Automation Hall of Fame Prometheus Award Past Winners
Yoji Akao is primarily recognized as the developer of 'hoshin
kanri'. This concept is known in English as Total Quality Management
((TQM) or in his native Japan as Total Quality Control (TQC). TQC
is an enterprise-wide strategy for business and manufacturing management
that has been successfully applied worldwide. TQC is a Deming-based
system that measures the performance of the system as a whole, based
upon the sum of the performance levels of its individual units.
Babbage conceived of the principles of general computing
in early nineteenth century Britain. His first machine called the
'Difference Engine' was built to calculate mathematical tables using
addition only. The machine was never finished. His second machine
was called the 'Analytical Engine' and was designed to operate using
instructions encoded in decks of punched cards. It featured a store
(memory), a mill (operating system) and the cards (instructions).
Although his machine was never brought to fruition others proved
its functionality later and it led many to later mechanical and
Edwards Deming began as a $10 a month lamp lighter in a small
Wyoming town and rose to become the acknowledged authority on Statistical
Quality Control (SQC). He was probably the most sought after manufacturing
consultant in the U.S. and Japan. In Japan the Union of Japanese
Scientist and Engineers in 1951 inaugurated the Deming Prize for
excellence in quality management and production. Deming made quality
the heart of competitive manufacturing. His Fourteen Points of Management
have become nearly as famous and probably more enduring than President
Wilson's fourteen points. Deming dedicated himself to demonstrating
the value of the quality improvement process. He lived the process
and preached its virtues with an almost religious zeal. 1900-1994
Devol Jr. patented the first programmable industrial robot
to become a commercially applicable robot. It was the Unimate and
it represented a huge effort on Devol's part along with the management
skill of Joseph Engelberger and Unimation, Inc. The first robot
was shipped from the Danbury factory in 1961. Devol's robot combined
industrial manipulator technology and nascent computer control technology.
This first robot was a material handling robot and it was soon followed
by welding and other applications. Devol, an engineer, has made
other contributions to industrial automation in machine vision and
in bar coding.
Presper Eckert co-developed with John W. Mauchly the ENIAC.
Although no longer considered the first computer the ENIAC is still
the computer from which all subsequent computers sprang. It was
the first digital computer to lead to commercial production. Eckert's
computer work stemmed from his interest in solving ballistic problems
and from his presence at the University of Pennsylvania. Mauchly
supervised the logical design of ENIAC while Eckert concentrated
upon the electronic engineering of the machine. The ENIAC contained
18,000 vacuum tubes and its footprint measured about thirty feet
by fifty feet. The ENIAC was completed in February 1946 and the
world has not been the same since.
F. Engelberger is considered the father of the robotics industry.
He was the founder of Unimation. He is the entrepreneur behind the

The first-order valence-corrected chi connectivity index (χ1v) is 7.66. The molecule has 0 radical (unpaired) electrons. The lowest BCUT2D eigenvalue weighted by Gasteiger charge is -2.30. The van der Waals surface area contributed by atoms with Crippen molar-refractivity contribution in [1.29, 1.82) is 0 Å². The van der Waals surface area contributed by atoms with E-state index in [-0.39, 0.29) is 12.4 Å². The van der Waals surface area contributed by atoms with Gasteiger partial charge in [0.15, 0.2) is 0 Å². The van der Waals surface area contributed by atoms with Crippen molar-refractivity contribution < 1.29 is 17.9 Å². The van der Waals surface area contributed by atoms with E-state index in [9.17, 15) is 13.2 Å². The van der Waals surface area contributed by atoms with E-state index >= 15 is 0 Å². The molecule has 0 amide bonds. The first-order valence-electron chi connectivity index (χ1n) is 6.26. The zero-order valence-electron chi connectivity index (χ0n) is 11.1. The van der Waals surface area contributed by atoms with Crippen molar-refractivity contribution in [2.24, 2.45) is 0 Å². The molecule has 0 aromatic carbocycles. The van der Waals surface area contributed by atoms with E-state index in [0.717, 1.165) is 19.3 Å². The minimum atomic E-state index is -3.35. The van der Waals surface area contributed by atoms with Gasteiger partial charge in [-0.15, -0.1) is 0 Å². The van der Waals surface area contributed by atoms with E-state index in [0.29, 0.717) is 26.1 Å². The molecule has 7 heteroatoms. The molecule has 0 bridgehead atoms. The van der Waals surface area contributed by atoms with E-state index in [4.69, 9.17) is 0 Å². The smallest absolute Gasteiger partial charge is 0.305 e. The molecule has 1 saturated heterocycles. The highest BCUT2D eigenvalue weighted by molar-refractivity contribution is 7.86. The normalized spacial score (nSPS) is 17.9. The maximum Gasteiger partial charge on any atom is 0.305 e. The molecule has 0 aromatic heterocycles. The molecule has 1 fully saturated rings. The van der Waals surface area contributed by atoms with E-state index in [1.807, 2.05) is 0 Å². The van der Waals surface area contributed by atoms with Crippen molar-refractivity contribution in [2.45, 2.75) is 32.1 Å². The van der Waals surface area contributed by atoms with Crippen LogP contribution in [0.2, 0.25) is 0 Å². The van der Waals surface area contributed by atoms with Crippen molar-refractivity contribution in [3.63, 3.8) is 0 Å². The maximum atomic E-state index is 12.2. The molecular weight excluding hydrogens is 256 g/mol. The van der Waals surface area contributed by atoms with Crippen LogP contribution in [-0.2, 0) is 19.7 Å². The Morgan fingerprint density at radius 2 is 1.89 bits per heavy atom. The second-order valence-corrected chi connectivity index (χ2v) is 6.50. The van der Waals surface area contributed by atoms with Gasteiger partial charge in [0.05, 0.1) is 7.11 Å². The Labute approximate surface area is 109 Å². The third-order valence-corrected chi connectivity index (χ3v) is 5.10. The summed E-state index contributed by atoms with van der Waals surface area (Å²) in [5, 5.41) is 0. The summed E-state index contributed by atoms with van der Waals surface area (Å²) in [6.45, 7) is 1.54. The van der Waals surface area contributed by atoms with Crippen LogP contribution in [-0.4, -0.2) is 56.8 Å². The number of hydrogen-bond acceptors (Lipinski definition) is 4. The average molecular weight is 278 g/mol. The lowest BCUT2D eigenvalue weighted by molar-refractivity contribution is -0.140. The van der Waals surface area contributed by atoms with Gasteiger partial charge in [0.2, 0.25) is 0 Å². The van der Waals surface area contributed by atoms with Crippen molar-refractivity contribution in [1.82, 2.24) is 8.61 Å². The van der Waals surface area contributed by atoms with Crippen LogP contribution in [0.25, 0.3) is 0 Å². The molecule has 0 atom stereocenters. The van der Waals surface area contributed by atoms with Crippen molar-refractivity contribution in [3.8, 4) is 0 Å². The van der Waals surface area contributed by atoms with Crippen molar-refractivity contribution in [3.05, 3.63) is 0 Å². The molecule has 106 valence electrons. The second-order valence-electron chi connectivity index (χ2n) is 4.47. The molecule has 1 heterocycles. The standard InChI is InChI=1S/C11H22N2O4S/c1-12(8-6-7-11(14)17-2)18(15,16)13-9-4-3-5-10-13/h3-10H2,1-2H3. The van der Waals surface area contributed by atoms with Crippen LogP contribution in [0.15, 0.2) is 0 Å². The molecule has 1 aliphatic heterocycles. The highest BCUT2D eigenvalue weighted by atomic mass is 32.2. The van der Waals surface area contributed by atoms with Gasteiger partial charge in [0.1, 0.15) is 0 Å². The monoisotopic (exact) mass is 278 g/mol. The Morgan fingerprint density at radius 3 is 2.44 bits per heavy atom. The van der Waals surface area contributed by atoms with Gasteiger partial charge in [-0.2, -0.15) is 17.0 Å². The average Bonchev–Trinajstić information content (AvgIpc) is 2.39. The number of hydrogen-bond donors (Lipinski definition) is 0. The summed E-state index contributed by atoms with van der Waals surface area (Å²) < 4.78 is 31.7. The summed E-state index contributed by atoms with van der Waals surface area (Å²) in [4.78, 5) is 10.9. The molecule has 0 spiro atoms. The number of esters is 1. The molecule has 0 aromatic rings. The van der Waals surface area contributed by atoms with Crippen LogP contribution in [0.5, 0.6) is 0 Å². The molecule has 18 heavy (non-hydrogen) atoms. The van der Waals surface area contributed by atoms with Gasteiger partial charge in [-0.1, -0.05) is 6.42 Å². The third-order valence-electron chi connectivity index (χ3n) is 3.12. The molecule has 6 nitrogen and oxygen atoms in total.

first industrial robot and is a physicist and engineer. He introduced
the industrial robot patented by his associate George Devol Jr.
Without Joseph Engelberger's vision and energy we would not have
a worldwide use of robots in industry. He convinced companies like
GM and others in Japan and the rest is history. Engelberger is a
founder of the Robotic Industries Association (RIA). He continues
to create robots today for service purposes.
W. Forrester is the inventor of magnetic core memory for
computers, the developer of symbolic instructions in machine language,
and the founder of the first servo-mechanism laboratory at MIT.
He developed primary servo-mechanism technology and theory. He is
a specialist in industrial dynamics and the author of 'Industrial
Dynamics,' a primary source on the treatment of material and on
information flow and its characteristics.
Marie Jacquard invented the first automatically programmed
machine in 1801. His breakthrough, and industrial loom, was programmed
by means of spring-loaded pins that applied pressure against a series
of slotted wooden cards. Passage of the pins through the punched
holes activated hooks that lifted warp threads. Jacquard's` system
was based upon the work of falcon, a French engineer, and the famous
automaton maker, Vaucanson. Charles Babbage used the control system
later in pursuit of the automatic calculator. Jacquard's loom produces
a weave with resolution fine enough for holding realistic images
in woven cloth. 1752-1834
Juran was the elder statesman of quality management. He launched
the Juran Institute in 1979 for quality training and education services.
He has authored many books including Juran on Planning for Quality.
Juran is thought of in conjunction with Deming as one of the architects
of the post war quality in manufacturing revolution. His principles
and methods governing quality management have been applied worldwide.
M. Goldratt, author of The Race, The Goal and the Theory
of Constraints is the developer of the widely respected theory of
constraints that reflects his comprehensive philosophy of manufacturing.
His theory analyzes and makes comprehensible the constraints of
an enterprise and particularly the constraints restricting the flow
of goods and products through the manufacturing process. His theory
establishes procedures for identifying and dealing with constraints
and turning the understanding of them into profitable activity.